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Science:非洲最致命湍流孕育新鱼种

摘要 : 世界上最大、最致命的湍流也是生命孕育的摇篮。根据一项最新研究,当其在距今约500万年前形成后,非洲刚果河的下游可能孕育了若干种新鱼类物种,这里仅有320公里的河段中承载着相当于美国密西西比河流量5倍的水源。

 

世界上最大、最致命的湍流也是生命孕育的摇篮。根据一项最新研究,当其在距今约500万年前形成后,非洲刚果河的下游可能孕育了若干种新鱼类物种,这里仅有320公里的河段中承载着相当于美国密西西比河流量5倍的水源。

这令人印象深刻。尽管长期以来,科学家知道山川、河流等地理特征会隔绝动物种群,最终形成新物种,但湍流一般不会被认为是这样的环境。

为了了解刚果印加急流和附近水域中的鱼类有多么不同,进化生物学家捕捉了约50条岩栖鱼类丽鱼科鱼,他们然后对其形态差异进行了分析,并对其2%的DNA进行了测序。

发现结果让他们感到吃惊:因为这些水域对人是极为致命的,直到6年前才有人成功迅速通过激流,它们对设法在其中游动的鱼类也同样致命。这样的湍流会把鱼群打散,使它们独立进化,最终形成新物种。

在这项新研究中,所有已知的和潜在的新物种都是被湍流或其他水文特征隔离开的,科学家近日在《分子生态学》上报告称。目前,研究人员已经用DNA差异确定了4个新物种的存在,其中包括他们以美国前总统巴拉克·奥巴马的名字命名的一个物种。但那里似乎至少还有两种其他物种在湍流漩涡中游泳。

原文链接:

Africa’s deadliest rapids give birth to new fish species

原文摘要:

The world’s largest and deadliest rapids are also crucibles of life. According to a new study, the final stretch of Africa’s Congo River—which packs five times the water flow of the Mississippi River into just 320 kilometers—has likely given birth to several new fish species since it formed some 5 million years ago. That’s impressive, because even though scientists have long known that geographical features like mountains and rivers can isolate animal populations—eventually giving rise to new species—rushing water is typically not thought to be the culprit. To find out just how different the fish of Congo’s Inga Rapids and nearby waters were, evolutionary biologists captured about 50 rock-dwelling fish known as cichlids from the genus Teleogramma. They then examined them for morphological differences and sequenced about 2% of their DNA. What they found surprised them: Just as these waters have been so deadly to people—no one had successfully run the rapids until 6 years ago—they can also be deadly to fish that try to navigate through them. Because the tumultuous currents cut groups of fish off from one another, they evolve independently and, eventually, become new species. In the new study, all known and potentially new species were separated by rapids or other hydrological features, the scientists report this month in Molecular Ecology. Two of the species live just across the river from each other, a mere 1.5 kilometers. Altogether, researchers have used DNA differences to confirm the existence of four species, including a new one they named after former U.S. President Barack Obama. But there seem to be at least two other species there as well, swimming in the eddies.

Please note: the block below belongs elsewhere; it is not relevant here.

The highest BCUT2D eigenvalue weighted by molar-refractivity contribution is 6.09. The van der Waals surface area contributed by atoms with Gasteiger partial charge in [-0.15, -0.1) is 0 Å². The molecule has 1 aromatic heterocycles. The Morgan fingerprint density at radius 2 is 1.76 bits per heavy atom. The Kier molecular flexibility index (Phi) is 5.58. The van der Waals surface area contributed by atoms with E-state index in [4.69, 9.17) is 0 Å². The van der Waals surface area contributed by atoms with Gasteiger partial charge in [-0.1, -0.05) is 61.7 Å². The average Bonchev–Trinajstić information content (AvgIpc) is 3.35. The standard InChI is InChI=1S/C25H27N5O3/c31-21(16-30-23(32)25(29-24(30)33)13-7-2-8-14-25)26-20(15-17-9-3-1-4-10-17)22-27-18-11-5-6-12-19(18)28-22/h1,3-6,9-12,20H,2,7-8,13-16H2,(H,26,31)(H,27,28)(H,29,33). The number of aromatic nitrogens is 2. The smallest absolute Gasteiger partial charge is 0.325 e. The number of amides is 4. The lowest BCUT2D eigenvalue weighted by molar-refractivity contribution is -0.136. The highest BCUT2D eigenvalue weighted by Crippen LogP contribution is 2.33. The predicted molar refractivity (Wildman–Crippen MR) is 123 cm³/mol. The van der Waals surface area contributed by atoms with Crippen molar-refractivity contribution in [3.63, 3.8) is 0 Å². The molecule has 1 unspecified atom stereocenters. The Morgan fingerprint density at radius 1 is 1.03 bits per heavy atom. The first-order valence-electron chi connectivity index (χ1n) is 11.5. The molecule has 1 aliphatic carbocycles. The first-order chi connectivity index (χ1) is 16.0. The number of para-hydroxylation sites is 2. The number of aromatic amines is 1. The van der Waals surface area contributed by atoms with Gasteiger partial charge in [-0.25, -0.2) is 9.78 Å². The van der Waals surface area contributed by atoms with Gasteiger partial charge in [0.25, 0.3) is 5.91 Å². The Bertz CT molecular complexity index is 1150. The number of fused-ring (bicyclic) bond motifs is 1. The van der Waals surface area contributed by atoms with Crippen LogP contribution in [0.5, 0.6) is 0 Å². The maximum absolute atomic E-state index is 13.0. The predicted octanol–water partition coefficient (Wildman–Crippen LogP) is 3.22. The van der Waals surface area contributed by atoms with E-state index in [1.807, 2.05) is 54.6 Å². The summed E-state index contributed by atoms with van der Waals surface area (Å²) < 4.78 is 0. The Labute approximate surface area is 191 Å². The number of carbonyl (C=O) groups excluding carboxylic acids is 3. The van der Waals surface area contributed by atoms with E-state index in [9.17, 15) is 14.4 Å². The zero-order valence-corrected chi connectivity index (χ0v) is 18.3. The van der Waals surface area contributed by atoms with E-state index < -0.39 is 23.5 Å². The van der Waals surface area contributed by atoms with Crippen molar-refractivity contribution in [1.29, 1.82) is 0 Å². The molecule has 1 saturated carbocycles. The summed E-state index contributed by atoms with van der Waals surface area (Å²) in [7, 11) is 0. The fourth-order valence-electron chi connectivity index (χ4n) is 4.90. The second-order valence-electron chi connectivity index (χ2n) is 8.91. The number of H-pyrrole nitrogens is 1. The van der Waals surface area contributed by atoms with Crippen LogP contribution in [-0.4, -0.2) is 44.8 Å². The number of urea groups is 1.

来源: Science 浏览次数:0

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